By Nancy Virden (c)2020
Once I had a friend who called occasionally just to talk. After chatting for some time, she would say, “I’ll let you go now.”
My response was literal. “Oh, I do not need to go yet,” and the conversations continued at length.
One day she said, “I’m not calling you anymore because we do not get off the phone.” My only thought was, why didn’t she tell me she needed to hang up?
Born (or raised) with a more literal type of thinking process, hints pass over my head. The school o’ hard knocks has awkwardly taught me most social rules I know. It took someone yelling at me years later to finally catch the polite social cue behind “I’ll let you go.”
Thoughtful Thought #1
We change our behavior when the pain of staying the same becomes greater than the pain of changing. Consequences give us the pain that motivates us to change.
-Dr. Henry Cloud & Dr. John Townsend¹
Most often, cluelessness about social cues results in false accusations and assumptions about my motives. My phone behavior changed because I do care – and always have – about respecting other people’s time. The pain of harsh consequences is the motivator.
A woman recently said she wants to talk about her family concerns but will not because of the consequences she usually pays for sharing. Many people are safe and she cannot trust that. One day the pain of silence may become greater than her fear.
Thoughtful Thought #2
For a star to be born, there is one thing that must happen: a gaseous nebula must collapse. So collapse. Crumble. This is not your destruction. This is your birth. -HealthyPlace.com²
Like missing social cues because of lack of information, for some of us, the world of emotions is a strange unknown. We do not understand or recognize how we feel or that feelings are permissible. We miss out on the freedom to discover a whole new life of richer love and satisfaction.
This was true for me most of my life. Locked in pain, eventually, the idea of surviving without change became unbearable. Once beyond the possibility of self-repair, the unthinkable happened – I began talking, and finally, people could help.
My urgent prayer is that you do the unthinkable before it is too late – welcome the world of emotions. Reach out for counsel from the wise and everything can change.
Today’s Helpful Word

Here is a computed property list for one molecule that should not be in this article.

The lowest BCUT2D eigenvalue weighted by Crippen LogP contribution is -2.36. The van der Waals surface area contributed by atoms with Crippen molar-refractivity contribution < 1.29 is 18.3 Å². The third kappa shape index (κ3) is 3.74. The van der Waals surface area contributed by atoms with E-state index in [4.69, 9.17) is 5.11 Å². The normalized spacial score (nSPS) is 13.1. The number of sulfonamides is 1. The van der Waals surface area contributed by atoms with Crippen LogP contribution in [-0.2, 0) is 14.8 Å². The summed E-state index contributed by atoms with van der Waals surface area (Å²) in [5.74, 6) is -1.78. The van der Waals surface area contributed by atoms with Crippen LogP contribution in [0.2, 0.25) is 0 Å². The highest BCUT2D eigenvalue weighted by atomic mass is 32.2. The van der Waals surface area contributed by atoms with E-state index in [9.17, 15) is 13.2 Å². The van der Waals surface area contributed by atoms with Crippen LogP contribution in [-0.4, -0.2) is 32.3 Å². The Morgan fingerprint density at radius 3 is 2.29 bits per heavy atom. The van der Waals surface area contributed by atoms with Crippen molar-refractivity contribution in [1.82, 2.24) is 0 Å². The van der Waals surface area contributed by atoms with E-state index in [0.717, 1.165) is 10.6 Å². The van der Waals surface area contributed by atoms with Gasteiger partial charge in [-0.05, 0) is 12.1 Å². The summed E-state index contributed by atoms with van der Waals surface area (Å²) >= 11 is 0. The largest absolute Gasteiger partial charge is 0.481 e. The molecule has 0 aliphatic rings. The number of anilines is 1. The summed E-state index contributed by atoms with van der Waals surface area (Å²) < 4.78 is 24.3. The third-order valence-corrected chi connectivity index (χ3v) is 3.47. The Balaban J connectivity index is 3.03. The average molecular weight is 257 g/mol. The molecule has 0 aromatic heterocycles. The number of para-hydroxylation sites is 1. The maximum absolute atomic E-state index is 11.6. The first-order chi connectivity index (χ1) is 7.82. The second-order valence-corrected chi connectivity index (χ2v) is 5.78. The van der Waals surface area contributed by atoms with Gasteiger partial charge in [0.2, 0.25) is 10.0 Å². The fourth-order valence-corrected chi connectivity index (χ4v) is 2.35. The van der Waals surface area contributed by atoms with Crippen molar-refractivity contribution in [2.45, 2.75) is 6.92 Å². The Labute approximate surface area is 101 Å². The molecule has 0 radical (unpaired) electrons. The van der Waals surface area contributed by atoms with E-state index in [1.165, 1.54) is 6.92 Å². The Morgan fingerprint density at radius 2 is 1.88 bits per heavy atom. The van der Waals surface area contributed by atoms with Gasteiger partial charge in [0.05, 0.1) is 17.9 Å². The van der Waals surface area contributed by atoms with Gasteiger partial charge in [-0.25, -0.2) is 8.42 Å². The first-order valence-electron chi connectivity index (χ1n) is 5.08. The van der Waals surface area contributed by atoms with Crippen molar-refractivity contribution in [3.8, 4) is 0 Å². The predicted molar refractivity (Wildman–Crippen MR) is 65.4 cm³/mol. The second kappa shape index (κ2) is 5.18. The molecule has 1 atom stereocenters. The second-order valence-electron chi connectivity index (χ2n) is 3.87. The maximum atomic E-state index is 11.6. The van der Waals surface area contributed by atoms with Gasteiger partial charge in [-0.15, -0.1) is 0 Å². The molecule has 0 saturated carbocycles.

Proverbs 19:8 Young’s Literal Translation
Whoso is getting heart is loving his soul, He is keeping understanding to find good.
Always the Fight Ministries (ATFM) has been displaying compassion for those fighting mental illness, addiction, or abuse since 2012. Nancy is the founder and voice of ATFM and openly shares her emotional resurrection from despair.
*** COMMENTS ALWAYS WELCOME
NOTE: I am not a doctor or a mental health professional, and speak only from personal experiences and observations. In no way is this website intended to substitute for professional mental or behavioral health care.
If you are feeling suicidal, or concerned about someone who is, in the U.S. call the National Suicide Prevention Lifeline 1-800-273-TALK (8255), or for a list of international suicide hotlines, go here.
If you are suicidal with a plan, immediately call 911 in the U.S. or go to your nearest emergency room. In the EU call 112. (For other international emergency numbers, go here ). Hope and help are yours!
*Unless otherwise indicated, Scripture quotations are taken from the Holy Bible, New Living Translation, copyright (c) 1996, 2004, 2015 by Tyndale House Foundation. Used by permission of Tyndale House Publishers, Inc.., Carlo Stream, Illinois 60188. All rights reserved
¹Henry Cloud. Henry Cloud Quotes, Goodreads. Retrieved on 2020, May 28 from (https://www.goodreads.com/author/quotes/1114699.Henry_Cloud
²Holly, K. (2019, March 29). Mental Health Quotes and Sayings, HealthyPlace. Retrieved on 2020, May 27 from https://www.healthyplace.com/insight/quotes/mental-health-quotes-and-sayings